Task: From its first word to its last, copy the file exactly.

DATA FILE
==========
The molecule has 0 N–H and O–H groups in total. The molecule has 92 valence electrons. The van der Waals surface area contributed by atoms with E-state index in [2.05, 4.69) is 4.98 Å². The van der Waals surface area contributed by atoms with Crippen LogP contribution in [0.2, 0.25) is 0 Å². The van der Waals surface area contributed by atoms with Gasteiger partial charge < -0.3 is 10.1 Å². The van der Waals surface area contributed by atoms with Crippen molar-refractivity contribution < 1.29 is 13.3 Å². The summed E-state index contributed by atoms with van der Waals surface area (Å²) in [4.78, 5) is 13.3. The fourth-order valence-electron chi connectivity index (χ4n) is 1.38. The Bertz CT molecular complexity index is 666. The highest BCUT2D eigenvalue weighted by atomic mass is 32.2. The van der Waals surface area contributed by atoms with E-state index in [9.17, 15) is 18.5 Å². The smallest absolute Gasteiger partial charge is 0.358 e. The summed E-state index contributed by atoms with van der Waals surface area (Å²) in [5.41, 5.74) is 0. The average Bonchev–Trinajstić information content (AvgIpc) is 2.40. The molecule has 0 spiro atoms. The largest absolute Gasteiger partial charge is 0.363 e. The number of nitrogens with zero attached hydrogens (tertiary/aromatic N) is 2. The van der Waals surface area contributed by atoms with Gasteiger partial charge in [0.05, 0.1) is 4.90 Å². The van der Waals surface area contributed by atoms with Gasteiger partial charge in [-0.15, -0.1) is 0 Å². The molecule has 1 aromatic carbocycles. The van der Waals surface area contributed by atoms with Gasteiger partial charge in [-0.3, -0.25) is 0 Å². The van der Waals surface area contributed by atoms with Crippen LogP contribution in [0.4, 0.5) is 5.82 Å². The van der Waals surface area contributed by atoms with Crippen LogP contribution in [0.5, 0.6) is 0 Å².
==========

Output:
The molecule has 0 N–H and O–H groups in total. The molecule has 92 valence electrons. The van der Waals surface area contributed by atoms with E-state index in [2.05, 4.69) is 4.98 Å². The van der Waals surface area contributed by atoms with Crippen LogP contribution in [0.2, 0.25) is 0 Å². The van der Waals surface area contributed by atoms with Gasteiger partial charge < -0.3 is 10.1 Å². The van der Waals surface area contributed by atoms with Crippen molar-refractivity contribution < 1.29 is 13.3 Å². The summed E-state index contributed by atoms with van der Waals surface area (Å²) in [4.78, 5) is 13.3. The fourth-order valence-electron chi connectivity index (χ4n) is 1.38. The Bertz CT molecular complexity index is 666. The highest BCUT2D eigenvalue weighted by atomic mass is 32.2. The van der Waals surface area contributed by atoms with E-state index in [9.17, 15) is 18.5 Å². The smallest absolute Gasteiger partial charge is 0.358 e. The summed E-state index contributed by atoms with van der Waals surface area (Å²) in [5.41, 5.74) is 0. The average Bonchev–Trinajstić information content (AvgIpc) is 2.40. The molecule has 0 spiro atoms. The largest absolute Gasteiger partial charge is 0.363 e. The number of nitrogens with zero attached hydrogens (tertiary/aromatic N) is 2. The van der Waals surface area contributed by atoms with Gasteiger partial charge in [0.05, 0.1) is 4.90 Å². The van der Waals surface area contributed by atoms with Gasteiger partial charge in [-0.15, -0.1) is 0 Å². The molecule has 1 aromatic carbocycles. The van der Waals surface area contributed by atoms with Gasteiger partial charge in [-0.3, -0.25) is 0 Å². The van der Waals surface area contributed by atoms with Crippen LogP contribution in [0.4, 0.5) is 5.82 Å². The van der Waals surface area contributed by atoms with Crippen LogP contribution in [0.5, 0.6) is 0 Å².